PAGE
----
Politically speaking, firearms are a divisive topic in this country. Practically speaking, they are the most lethal method of attempted suicide; about 85 percent of suicide attempts using guns end in death, according to the Harvard School of Public Health. As a nation, we need to talk about guns in terms of keeping people safe during times of personal crisis. September is Suicide Prevention Month, and I can think of no better time than now to have this conversation.

I oversee suicide prevention at the U.S. Department of Veterans Affairs, a program that includes the Veterans Crisis Line and a network of suicide prevention coordinators at VA Medical Centers across the country. At VA, our mission, first and foremost, is to keep Veterans, Servicemembers and their loved ones safe. This means that Veterans Crisis Line responders must have very direct conversations with callers about their firearms.

When it comes to guns, our priority at the Veterans Crisis Line is and has always been safety. If a caller assures us that they can stay safe, and is not at imminent risk of harming himself or others, we accept that assertion, whether or not they have a firearm. If the caller is at imminent risk of taking his or her own life, we will do whatever we can to intervene.

Earlier this year, VA released a two-minute video underscoring why gun safety matters.

As important as the Veterans Crisis Line is, we don’t just wait for people to contact us. Across the country, VA suicide prevention coordinators conduct firearm safety training; many also distribute free gun locks — no questions asked. Their message — the same as the one in this video — is simple: basic precautions to secure guns in the home can mean the difference between a tragic outcome and a life saved.

Promoting safe firearm practices is an important step in preventing suicides. During Suicide Prevention Month, I am hopeful that people in crisis — especially those who own guns — will feel more comfortable calling the Veterans Crisis Line to connect with support and find hope.

The Veterans Crisis Line connects Veterans in crisis and their families and friends with qualified, caring VA responders through a confidential toll-free hotline, online chat, or text. Veterans and their loved ones can call 1-800-273-8255, and press 1, chat online at VeteransCrisisLine.net, or send a text message to 838255 to receive confidential support 24 hours a day, 7 days a week, 365 days a year.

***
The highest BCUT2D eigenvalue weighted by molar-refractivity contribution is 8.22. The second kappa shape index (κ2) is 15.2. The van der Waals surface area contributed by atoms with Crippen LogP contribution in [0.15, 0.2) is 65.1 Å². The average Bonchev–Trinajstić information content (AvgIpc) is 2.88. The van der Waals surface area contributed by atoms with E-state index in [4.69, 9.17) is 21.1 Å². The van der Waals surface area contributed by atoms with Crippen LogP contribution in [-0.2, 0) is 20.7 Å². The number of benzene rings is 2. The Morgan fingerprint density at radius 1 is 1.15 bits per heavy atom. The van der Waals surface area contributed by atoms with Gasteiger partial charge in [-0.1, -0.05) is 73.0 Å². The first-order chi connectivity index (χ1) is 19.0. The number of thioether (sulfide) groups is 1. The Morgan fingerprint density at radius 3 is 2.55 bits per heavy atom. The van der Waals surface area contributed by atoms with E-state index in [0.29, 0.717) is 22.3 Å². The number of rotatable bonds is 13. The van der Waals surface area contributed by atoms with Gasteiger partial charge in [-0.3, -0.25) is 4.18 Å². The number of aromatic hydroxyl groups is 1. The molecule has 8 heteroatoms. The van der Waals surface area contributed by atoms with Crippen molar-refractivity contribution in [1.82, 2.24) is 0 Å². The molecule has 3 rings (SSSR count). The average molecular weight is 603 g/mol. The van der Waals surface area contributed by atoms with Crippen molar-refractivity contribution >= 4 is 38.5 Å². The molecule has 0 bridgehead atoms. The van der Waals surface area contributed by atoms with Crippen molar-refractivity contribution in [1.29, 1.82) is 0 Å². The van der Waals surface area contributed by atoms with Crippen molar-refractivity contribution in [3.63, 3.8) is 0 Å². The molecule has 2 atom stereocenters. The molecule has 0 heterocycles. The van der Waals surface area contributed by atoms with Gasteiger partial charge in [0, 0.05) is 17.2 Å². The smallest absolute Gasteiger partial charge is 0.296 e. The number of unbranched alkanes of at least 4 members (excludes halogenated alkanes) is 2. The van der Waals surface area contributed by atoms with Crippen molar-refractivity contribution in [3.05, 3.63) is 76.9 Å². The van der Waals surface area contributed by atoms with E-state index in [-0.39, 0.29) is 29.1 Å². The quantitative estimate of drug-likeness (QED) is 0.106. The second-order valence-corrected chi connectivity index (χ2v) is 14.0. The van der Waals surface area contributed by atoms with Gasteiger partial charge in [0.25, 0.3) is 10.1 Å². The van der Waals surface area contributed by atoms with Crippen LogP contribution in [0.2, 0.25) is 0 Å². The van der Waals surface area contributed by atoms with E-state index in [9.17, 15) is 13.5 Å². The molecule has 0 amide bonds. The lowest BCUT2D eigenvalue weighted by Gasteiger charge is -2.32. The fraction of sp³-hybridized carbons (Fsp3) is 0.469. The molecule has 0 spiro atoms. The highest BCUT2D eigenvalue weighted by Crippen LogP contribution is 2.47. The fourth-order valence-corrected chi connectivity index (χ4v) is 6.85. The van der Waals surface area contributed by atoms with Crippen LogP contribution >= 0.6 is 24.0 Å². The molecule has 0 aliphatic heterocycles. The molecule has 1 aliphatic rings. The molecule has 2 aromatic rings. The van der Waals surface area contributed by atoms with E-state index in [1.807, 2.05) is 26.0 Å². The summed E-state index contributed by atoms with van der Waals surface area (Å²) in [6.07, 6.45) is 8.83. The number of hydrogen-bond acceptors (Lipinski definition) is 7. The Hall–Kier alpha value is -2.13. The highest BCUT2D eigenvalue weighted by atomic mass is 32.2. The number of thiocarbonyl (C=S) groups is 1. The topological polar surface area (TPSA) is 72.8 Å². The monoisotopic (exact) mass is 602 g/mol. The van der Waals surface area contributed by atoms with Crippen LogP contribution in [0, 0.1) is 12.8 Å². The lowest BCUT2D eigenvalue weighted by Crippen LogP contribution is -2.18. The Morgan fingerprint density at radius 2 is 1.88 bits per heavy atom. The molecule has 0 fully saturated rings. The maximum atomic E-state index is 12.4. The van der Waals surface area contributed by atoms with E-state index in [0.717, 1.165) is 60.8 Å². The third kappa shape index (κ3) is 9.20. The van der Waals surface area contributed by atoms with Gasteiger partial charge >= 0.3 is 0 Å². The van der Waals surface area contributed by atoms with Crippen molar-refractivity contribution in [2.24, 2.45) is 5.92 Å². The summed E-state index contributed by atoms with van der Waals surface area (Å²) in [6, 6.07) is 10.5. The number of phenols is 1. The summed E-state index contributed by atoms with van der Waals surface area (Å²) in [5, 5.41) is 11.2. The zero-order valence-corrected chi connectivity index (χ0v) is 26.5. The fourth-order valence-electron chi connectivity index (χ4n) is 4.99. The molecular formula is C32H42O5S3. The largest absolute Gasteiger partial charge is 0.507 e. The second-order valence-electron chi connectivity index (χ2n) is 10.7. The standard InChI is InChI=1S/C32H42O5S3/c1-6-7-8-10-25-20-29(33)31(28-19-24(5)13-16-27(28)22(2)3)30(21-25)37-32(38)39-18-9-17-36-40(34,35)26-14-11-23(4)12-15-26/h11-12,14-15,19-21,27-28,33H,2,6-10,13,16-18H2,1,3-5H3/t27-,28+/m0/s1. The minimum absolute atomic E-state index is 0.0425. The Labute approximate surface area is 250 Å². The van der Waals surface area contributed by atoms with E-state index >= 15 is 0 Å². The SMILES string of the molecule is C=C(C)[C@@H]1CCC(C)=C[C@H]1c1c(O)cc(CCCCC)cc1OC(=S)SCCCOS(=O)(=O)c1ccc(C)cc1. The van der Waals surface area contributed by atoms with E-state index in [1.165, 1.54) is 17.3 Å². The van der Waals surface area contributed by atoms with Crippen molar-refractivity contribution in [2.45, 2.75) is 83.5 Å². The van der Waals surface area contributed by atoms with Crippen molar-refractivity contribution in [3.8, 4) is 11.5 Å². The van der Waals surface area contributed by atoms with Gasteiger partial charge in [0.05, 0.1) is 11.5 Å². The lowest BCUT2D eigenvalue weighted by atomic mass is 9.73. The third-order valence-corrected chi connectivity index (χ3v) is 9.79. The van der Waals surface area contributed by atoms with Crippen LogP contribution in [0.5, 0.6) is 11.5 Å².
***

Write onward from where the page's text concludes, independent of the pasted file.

Caitlin Thompson thumbCaitlin Thompson, Ph.D., is the Department of Veterans Affairs’ Deputy Director in Suicide Prevention.  Prior to this role, she spent five years as the clinical care coordinator for the National Veterans Crisis Line and Veterans Chat service.  A licensed clinical psychologist, she is assistant professor at the University of Rochester Department of Psychiatry where she completed a post-doctoral fellowship in suicide research.  Dr. Thompson completed her pre-doctoral internship and some post-doctoral work at the Denver VA Medical Center.  In 2012, she spent five months detailed as the VA liaison for the DoD’s Defense Suicide Prevention Office.  Dr. Thompson completed her bachelor’s degree in music at Brown University and her master’s degree and doctorate in clinical psychology at the University of Virginia.

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Published on Sep. 30, 2014

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  1. Danny October 20, 2014 at 11:05 am

    Mr. Tenenbaum, sir I do not understand your comment. Are you still referring to the other article regarding the Obama administration? Freedom of speech is what this whole blog is about!we each have the right to say what we want to say without fear of persecution.if it came down to defending our country, I would like to think each of us would put our political differences aside and if required take up arms and jump in the foxhole side by side to protect this great country!